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Browser Security: What’s Up with WASM?


Browser Security: What’s Up with WASM?

WebAssembly, a newer type of “low-level” code that can be run by modern web browsers, is aimed at improving the web experience. The catch: Regular browsers execute such code locally. WebAssembly merely a faster way for web-borne exploits to reach the local browser?


WebAssembly (WASM) is currently supported by major browsers including Firefox, Chrome, WebKit/Safari, and Microsoft Edge. Because the browser is running the WebAssembly code locally, any problems with that code also end up on the user’s machine and potentially pose a threat to the local IT environment.

How does WebAssembly work? WASM is not a high-level language. It is a way for language compilers (like those that read C, C++, and Rust high-level code) to express their assembly-level output in a different format. This output then can be directly executed by the browser.

Browser Security: What’s Up with WASM?

Source: LogRocket Blog

By itself, WebAssembly code isn’t supposed to be able to do anything. It’s run inside a sandboxed virtual machine. WASM depends on other parts of its surrounding environment (javascript or the browser itself) to actually handle tasks and passes information to these other helpers via an API.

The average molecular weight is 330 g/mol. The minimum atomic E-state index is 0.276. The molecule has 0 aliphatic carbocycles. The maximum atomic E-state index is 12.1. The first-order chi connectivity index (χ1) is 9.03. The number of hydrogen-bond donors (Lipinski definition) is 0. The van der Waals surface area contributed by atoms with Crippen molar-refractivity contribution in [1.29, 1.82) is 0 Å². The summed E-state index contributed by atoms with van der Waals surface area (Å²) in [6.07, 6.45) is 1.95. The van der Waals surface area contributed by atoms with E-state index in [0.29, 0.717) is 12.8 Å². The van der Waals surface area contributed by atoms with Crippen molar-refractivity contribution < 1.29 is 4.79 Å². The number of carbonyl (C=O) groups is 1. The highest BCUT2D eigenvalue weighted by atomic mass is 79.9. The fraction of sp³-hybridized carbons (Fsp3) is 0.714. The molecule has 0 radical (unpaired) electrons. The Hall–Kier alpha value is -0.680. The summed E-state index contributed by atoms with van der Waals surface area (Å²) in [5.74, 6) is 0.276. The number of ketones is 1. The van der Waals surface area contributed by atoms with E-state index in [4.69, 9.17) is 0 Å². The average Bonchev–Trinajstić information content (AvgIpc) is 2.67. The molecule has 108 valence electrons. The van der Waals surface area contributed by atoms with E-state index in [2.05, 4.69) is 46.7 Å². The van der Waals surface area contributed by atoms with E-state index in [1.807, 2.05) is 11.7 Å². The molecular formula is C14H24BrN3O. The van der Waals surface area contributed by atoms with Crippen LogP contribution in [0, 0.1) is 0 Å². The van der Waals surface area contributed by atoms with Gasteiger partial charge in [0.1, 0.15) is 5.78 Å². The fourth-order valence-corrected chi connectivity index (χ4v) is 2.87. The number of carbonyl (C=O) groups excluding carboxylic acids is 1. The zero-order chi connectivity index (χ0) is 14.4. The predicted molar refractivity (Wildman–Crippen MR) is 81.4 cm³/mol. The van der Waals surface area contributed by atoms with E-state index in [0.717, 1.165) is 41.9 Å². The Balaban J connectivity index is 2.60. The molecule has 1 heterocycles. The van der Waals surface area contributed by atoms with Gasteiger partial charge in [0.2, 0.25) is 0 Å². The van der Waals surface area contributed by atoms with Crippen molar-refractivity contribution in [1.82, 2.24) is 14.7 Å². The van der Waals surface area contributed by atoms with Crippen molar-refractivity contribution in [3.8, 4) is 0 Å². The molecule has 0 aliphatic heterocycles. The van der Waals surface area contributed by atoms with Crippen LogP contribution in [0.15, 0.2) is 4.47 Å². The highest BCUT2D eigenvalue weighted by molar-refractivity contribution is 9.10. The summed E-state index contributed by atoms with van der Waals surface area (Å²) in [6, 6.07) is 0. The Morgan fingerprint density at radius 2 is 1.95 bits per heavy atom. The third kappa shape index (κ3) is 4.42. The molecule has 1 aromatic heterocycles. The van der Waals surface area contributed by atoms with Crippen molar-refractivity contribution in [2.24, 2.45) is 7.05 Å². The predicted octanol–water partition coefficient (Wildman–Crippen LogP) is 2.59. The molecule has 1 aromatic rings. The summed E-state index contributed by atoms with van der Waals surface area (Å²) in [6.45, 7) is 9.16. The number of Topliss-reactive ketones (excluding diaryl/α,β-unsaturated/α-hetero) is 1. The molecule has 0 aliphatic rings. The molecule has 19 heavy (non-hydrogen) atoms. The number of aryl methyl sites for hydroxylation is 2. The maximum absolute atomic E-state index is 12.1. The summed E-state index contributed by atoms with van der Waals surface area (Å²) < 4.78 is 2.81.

There’s a logic behind this. Javascript (or the browser that can execute WASM code) already has the glue in place to deal with external tasks like writing to a screen. So why not take advantage of what’s already there?

Are WASM’s Security Safeguards Sufficient?

However, WebAssembly was specified to be run in a sandboxed execution environment for safety purposes. WebAssembly will additionally enforce the browser’s same-origin and permissions policies. There was some thought given by the language’s designers to basic security safeguards, especially in how memory is managed.

Yet in spite of the initial consideration, security problems have arisen with WASM. And not surprisingly, they are related to the inherent security weakness of the traditional browser model. WebAssembly code has been found, for example, to be a major component of cryptomining malware designed to hijack local browsers.